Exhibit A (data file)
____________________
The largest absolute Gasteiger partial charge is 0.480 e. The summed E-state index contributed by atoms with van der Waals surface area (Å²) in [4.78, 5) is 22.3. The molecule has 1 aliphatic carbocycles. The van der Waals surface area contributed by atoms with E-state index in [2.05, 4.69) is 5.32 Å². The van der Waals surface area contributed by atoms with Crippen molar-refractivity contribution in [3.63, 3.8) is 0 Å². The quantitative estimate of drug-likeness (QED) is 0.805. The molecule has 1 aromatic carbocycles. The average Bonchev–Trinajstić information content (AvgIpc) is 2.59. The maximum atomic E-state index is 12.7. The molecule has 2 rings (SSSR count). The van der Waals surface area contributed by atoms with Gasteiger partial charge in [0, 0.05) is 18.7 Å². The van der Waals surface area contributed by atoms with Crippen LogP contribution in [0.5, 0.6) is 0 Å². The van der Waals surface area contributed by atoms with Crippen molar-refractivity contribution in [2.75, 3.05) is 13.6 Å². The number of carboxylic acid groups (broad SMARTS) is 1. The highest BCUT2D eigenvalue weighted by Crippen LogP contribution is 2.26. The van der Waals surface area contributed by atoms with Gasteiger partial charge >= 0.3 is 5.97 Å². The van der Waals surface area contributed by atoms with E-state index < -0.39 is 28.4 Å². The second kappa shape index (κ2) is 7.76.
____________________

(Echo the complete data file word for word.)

The largest absolute Gasteiger partial charge is 0.480 e. The summed E-state index contributed by atoms with van der Waals surface area (Å²) in [4.78, 5) is 22.3. The molecule has 1 aliphatic carbocycles. The van der Waals surface area contributed by atoms with E-state index in [2.05, 4.69) is 5.32 Å². The van der Waals surface area contributed by atoms with Crippen molar-refractivity contribution in [3.63, 3.8) is 0 Å². The quantitative estimate of drug-likeness (QED) is 0.805. The molecule has 1 aromatic carbocycles. The average Bonchev–Trinajstić information content (AvgIpc) is 2.59. The maximum atomic E-state index is 12.7. The molecule has 2 rings (SSSR count). The van der Waals surface area contributed by atoms with Gasteiger partial charge in [0, 0.05) is 18.7 Å². The van der Waals surface area contributed by atoms with Crippen LogP contribution in [0.5, 0.6) is 0 Å². The van der Waals surface area contributed by atoms with Crippen molar-refractivity contribution in [2.75, 3.05) is 13.6 Å². The number of carboxylic acid groups (broad SMARTS) is 1. The highest BCUT2D eigenvalue weighted by Crippen LogP contribution is 2.26. The van der Waals surface area contributed by atoms with Gasteiger partial charge >= 0.3 is 5.97 Å². The van der Waals surface area contributed by atoms with E-state index < -0.39 is 28.4 Å². The second kappa shape index (κ2) is 7.76.